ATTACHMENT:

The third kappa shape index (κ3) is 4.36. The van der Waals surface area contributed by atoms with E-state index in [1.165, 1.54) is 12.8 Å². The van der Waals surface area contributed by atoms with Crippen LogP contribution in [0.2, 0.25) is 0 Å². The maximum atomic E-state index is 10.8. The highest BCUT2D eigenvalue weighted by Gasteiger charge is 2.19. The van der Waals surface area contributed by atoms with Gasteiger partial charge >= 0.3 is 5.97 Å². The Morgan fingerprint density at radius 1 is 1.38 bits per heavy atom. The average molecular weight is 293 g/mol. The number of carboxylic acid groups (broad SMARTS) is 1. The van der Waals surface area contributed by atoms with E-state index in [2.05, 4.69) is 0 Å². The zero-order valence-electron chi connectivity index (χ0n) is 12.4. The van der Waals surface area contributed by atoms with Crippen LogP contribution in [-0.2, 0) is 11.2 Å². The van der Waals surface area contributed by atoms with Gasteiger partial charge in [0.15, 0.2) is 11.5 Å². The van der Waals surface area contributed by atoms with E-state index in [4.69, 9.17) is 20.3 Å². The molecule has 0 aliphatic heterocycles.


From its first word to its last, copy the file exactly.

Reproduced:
The third kappa shape index (κ3) is 4.36. The van der Waals surface area contributed by atoms with E-state index in [1.165, 1.54) is 12.8 Å². The van der Waals surface area contributed by atoms with Crippen LogP contribution in [0.2, 0.25) is 0 Å². The maximum atomic E-state index is 10.8. The highest BCUT2D eigenvalue weighted by Gasteiger charge is 2.19. The van der Waals surface area contributed by atoms with Gasteiger partial charge >= 0.3 is 5.97 Å². The Morgan fingerprint density at radius 1 is 1.38 bits per heavy atom. The average molecular weight is 293 g/mol. The number of carboxylic acid groups (broad SMARTS) is 1. The van der Waals surface area contributed by atoms with E-state index in [2.05, 4.69) is 0 Å². The zero-order valence-electron chi connectivity index (χ0n) is 12.4. The van der Waals surface area contributed by atoms with Crippen LogP contribution in [-0.2, 0) is 11.2 Å². The van der Waals surface area contributed by atoms with Gasteiger partial charge in [0.15, 0.2) is 11.5 Å². The van der Waals surface area contributed by atoms with E-state index in [4.69, 9.17) is 20.3 Å². The molecule has 0 aliphatic heterocycles.